Since yesterday was the one-year anniversary of this blog, I wanted to re-post my first political piece that ran last year on National Coming Out Day, October 11, “Pink Suit and Gators to Match.” (It was a Sunday last year, thus the last line.)
And once again, this year, I want to show my continuing support as a straight ally of the LBGT community, and let them know, I’ve got their back. I hope you will join me today in showing your support as well. Whatever your sexual orientation, please stand for the rights of others–on this day and all days. Because one day, you may need somebody to stand for you.
“Pink Suit and Gators to Match”
I was on Facebook yesterday, and my status was “repping” National Coming Out Day, a day that, among other things, should be about having conversations that lead to a better understanding of what it means to be an LGBT person. I’ve been aware of National Coming Out Day since graduate school, but this is the first time I’ve been involved—and I can’t really say changing my Facebook status is some act of sedition.
I mean, just how courageous is it for me to say I’m a “straight ally” of the LGBT community from the anonymous locale of my computer? I’m not the one exposing myself to the scrutiny of anyone. I could be sitting in my underwear typing (not that I’m doing that, of course!) and no one would know the difference.
Then, within minutes of my status change on Facebook, I received a comment from one of my family members, making fun of me because I was supporting this cause. I don’t know why he even started, because I am known in my clan for keeping a figurative switchblade in my pocket at all times. I tried to be nice, though, while letting him know I didn’t appreciate his ignorance and that he needed to get right.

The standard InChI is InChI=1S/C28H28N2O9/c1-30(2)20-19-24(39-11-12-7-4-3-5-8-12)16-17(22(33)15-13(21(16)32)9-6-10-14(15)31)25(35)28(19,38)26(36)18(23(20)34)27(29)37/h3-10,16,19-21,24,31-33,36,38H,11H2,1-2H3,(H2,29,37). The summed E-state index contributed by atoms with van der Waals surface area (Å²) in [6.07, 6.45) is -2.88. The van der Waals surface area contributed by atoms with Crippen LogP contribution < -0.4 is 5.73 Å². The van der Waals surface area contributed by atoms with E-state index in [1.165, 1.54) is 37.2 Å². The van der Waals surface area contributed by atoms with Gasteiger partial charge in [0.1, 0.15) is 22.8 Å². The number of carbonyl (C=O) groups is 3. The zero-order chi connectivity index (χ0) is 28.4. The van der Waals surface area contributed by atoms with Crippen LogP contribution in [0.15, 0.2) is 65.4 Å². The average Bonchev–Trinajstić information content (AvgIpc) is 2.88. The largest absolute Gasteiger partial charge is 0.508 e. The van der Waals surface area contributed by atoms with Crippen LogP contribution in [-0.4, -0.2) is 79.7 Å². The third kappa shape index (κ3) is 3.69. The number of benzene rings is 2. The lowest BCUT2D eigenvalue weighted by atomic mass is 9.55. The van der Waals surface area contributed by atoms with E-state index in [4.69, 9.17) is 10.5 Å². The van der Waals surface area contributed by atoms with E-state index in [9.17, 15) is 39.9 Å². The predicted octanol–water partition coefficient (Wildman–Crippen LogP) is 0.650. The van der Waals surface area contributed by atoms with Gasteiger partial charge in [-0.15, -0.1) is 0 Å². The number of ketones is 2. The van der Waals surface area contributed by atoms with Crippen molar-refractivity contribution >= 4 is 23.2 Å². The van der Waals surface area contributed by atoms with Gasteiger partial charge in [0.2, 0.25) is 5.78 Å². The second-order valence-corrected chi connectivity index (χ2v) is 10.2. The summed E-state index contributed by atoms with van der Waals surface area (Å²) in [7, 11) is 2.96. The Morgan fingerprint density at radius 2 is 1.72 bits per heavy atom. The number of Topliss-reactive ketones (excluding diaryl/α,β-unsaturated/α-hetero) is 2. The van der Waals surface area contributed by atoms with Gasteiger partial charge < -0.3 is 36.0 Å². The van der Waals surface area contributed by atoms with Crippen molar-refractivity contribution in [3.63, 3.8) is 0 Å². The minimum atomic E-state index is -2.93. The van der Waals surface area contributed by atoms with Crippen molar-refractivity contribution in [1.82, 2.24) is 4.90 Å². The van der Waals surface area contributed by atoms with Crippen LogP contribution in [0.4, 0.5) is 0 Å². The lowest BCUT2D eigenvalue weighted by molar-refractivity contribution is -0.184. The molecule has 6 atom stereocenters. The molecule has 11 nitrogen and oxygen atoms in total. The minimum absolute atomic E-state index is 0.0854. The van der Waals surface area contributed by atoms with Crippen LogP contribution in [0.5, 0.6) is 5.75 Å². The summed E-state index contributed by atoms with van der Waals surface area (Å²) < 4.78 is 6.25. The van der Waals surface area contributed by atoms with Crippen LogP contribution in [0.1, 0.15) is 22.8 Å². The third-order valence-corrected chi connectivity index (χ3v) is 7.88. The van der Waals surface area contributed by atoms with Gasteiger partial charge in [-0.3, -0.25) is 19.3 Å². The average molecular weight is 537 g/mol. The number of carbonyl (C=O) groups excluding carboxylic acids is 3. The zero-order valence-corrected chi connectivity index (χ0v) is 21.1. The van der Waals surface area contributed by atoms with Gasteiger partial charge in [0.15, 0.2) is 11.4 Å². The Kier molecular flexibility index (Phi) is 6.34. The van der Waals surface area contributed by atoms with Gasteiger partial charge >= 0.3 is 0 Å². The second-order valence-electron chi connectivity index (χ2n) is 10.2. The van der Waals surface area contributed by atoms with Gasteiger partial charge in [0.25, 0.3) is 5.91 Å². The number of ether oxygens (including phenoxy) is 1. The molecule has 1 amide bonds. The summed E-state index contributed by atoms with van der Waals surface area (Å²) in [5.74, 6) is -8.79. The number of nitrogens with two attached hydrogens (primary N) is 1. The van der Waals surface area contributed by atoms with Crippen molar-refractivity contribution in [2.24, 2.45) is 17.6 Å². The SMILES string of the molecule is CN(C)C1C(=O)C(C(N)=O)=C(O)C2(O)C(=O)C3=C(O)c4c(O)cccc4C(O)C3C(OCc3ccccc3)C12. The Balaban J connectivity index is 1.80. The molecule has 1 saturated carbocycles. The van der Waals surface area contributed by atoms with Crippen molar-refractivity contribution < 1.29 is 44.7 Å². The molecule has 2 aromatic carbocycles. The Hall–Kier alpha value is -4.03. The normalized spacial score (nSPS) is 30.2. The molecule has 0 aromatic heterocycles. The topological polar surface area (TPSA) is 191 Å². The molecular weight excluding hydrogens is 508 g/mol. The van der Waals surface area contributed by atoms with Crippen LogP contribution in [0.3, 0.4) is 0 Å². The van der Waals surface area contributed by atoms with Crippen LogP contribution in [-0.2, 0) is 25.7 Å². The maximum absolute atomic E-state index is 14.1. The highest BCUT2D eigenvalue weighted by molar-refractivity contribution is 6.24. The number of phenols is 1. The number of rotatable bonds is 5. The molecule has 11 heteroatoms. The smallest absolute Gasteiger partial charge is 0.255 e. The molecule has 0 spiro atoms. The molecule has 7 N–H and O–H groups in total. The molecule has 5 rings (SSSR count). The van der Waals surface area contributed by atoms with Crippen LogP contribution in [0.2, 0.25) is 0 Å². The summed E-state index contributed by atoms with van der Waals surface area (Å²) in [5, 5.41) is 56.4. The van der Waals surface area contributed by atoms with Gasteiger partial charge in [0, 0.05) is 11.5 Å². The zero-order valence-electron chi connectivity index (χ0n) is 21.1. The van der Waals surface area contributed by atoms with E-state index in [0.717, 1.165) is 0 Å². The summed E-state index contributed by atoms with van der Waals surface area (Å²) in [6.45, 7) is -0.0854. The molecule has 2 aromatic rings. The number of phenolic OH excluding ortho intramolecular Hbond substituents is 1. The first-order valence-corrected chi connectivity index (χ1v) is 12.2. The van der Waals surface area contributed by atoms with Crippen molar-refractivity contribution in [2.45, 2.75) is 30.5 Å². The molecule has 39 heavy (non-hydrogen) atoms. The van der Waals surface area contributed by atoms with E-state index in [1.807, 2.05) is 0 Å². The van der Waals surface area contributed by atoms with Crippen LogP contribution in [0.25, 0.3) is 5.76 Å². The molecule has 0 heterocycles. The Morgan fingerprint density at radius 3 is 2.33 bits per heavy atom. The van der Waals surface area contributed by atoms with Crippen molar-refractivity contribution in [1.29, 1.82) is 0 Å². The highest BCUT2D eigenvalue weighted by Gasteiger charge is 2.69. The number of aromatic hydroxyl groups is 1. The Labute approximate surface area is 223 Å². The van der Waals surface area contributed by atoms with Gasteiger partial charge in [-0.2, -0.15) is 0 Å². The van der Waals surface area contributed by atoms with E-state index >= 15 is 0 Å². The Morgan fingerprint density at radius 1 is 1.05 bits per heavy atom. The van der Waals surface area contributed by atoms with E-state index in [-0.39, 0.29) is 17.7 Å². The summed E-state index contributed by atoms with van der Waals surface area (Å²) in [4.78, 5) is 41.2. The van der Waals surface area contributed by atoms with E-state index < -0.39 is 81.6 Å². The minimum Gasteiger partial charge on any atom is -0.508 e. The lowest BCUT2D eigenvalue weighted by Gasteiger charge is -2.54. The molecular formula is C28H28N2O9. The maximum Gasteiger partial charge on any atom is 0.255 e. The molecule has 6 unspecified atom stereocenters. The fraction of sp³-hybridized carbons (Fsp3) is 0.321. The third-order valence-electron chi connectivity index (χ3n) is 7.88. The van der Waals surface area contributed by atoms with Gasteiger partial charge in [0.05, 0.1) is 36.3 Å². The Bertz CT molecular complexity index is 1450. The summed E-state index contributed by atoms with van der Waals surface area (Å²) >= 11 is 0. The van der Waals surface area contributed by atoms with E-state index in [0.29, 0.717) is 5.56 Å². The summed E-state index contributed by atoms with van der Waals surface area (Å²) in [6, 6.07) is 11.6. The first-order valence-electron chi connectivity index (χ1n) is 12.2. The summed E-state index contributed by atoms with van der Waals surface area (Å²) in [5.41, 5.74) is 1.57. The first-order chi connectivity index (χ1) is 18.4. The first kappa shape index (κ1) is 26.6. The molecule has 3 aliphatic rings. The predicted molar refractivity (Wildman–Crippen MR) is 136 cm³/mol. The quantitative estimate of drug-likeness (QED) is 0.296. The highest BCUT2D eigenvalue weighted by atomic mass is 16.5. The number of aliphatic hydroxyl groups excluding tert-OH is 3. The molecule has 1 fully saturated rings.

And that’s when I realized, not only do you expose yourself to ridicule, at best, and physical attack, at worst, by living openly as a LGBT person, you expose yourself by even supporting the LGBT lifestyle.
Let me break this down even further: you better not be black, doing either one of the above.
Now, I love being a black person. I wouldn’t be anything else if you paid me ten million dollars. I mean that sincerely. I love the way we talk. I love the food we eat. I love the way black people, no matter how educated and well-off we get, know how to get buck-wild and dance and have a good time. (Ok, seriously, we don’t call a wine and cheese gathering a “party.” Somebody’s deodorant must stop working in order for a party to have taken place, and somebody else’s hair has to go back.) I love that we have survived the overwhelming historical odds against us, and many of us are even thriving, all reports to the contrary.
And I love the fact that, on Sunday mornings, you are liable to see five Negroes (men) in pink suits and gators to match, stepping into church. Two of them will have bowlers on in the same shade. At least one will have a head of freshly-done, relaxed fingerwaves.
Black folks can be sweet people some times, infuriating at other times, and homophobic at all times. Not all of us, mind you. But if a black person calls him or herself a Christian? Well, you can be sure he or she will be praying a gay person into Hell at least one Sunday a month. Martin Luther King said that 11AM on Sunday is the most segregated hour in America, and for Straight and Gay people in the black community, he certainly never lied.
Gay people are not tolerated in the African American church, and the pastors and congregation are open about that–and strangely proud about it. (Don’t get me started on my relatives!) Because a strong belief in God has brought black folks from that to this (to paraphrase the wonderful poet Lucille Clifton), this faith-driven hatred toward LGBT people of African descent has been very hurtful and even has ended in individual tragedy for many families.
This is only a blog; I don’t have any money to give and I’m not in charge of any policy making. But if you are reading this blog today, and you are a member of the African American community, or you are a multi- or bi-racial person with black relatives, please take today to spread this message of tolerance and love for LGBT people of African descent in particular, and to all LGBT people, of whatever ethnic background. Homophobia ain’t cute, y’all, and we need all the love we can get up in this piece.
It’s Sunday, so now, don’t let nobody step on your gators.